32-year-old Courtney Ann Sanford was driving to work in her red Toyota Corolla when Pharell Williams’ hit song, “Happy” started at the radio. Given her temperament and her affection for the tune, Courtney really wanted to take a “selfie” with her telephone and share the minute on Facebook.
This Facebook moment turned out to be the exact opposite thing that Courtney ever stated, composed, or felt. She didn’t pull over to take the photo and post it; rather, she did it while she was driving. While Courtney was occupied with uploading her post, her Toyota Corolla went over the middle of the road and into opposite way traffic.
Courtney crashed into a 24,000-pound truck while going at 45 miles/hour. The auto left the street, collided with a tree, and afterward burst on fire.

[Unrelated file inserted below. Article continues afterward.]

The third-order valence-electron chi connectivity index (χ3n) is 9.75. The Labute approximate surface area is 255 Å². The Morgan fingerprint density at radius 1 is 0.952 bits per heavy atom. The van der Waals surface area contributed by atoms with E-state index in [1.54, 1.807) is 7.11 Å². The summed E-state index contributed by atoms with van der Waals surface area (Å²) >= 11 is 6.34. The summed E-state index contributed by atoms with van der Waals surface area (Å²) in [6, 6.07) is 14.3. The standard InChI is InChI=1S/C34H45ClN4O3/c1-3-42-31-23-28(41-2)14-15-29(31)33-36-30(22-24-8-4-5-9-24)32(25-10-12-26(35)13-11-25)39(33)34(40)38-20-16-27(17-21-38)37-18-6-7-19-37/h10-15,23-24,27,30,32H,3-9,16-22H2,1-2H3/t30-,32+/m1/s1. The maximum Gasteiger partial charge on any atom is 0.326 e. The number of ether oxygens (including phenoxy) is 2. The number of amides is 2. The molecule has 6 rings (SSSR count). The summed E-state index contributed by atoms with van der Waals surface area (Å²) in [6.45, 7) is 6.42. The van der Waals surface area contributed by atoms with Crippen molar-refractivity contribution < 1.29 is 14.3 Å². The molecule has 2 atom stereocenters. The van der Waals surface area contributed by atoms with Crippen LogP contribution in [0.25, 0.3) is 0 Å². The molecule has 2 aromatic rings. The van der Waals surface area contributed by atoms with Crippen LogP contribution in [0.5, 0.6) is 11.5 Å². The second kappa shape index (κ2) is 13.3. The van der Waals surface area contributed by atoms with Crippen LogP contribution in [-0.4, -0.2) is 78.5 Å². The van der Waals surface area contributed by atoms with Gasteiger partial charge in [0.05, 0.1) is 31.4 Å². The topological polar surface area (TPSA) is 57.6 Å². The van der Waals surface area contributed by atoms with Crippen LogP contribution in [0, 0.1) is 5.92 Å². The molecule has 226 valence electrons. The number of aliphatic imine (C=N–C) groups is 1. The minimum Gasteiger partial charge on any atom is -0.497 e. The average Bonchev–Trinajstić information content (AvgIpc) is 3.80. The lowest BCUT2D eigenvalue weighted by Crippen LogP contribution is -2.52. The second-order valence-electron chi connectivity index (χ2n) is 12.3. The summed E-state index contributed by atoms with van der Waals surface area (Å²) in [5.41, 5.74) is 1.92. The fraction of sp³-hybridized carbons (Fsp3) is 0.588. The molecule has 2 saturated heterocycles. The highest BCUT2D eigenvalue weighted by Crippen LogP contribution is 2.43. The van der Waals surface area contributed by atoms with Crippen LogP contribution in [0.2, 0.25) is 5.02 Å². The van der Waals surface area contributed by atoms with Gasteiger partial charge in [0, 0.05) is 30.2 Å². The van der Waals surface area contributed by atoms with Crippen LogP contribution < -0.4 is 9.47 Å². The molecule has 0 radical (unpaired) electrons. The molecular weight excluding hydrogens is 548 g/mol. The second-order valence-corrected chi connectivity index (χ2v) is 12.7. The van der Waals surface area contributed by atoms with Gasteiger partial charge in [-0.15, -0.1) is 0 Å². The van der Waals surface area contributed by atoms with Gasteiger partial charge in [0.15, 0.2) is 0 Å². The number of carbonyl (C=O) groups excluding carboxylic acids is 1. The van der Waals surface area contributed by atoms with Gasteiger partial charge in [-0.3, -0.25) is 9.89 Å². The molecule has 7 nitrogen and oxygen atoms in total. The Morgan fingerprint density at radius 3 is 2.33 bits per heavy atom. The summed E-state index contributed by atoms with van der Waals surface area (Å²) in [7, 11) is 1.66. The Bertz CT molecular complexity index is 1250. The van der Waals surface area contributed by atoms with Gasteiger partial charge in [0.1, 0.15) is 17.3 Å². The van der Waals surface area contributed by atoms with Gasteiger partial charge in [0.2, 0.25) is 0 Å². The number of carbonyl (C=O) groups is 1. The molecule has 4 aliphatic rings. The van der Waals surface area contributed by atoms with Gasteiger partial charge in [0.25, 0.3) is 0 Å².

Courtney died promptly upon crash. Her folks, grandma, and two brothers were in tears when they laid this college alum with two degrees to rest only four days after the fact. She had a promising profession in the healthcare industry, in any case one poor choice changed everything.
Courtney’s post was uploaded on Facebook at 8:33 A.M. Cops and firefighters were called of the crash only one minute later at 8:34 A.M.
Officers could recover Courtney’s telephone at the scene of the crash. Her Facebook post was still on the screen. It read, “The happy song makes me HAPPY.”
While examining the tragic mishap with different media outlets, Police Lieutenant Chris Weisner contrasted Courtney’s mischance and various public service announcements airing on the Internet, TV, and even radio that caution against messaging and driving.
Weisner expressed, “We’ve all observe these advertisements on TV, this was real life.”
Courtney’s accident has gotten across the board media attention. It’s a story that we as a whole think “will never happen to us”, however truly, anybody of us could have been in Courtney’s position that day. This kind of story happens too often to disregard.
Courtney was only 32 years old and in the prime of her life. Her demise was easily preventable. While driving, the key thing to remember is “it can wait.”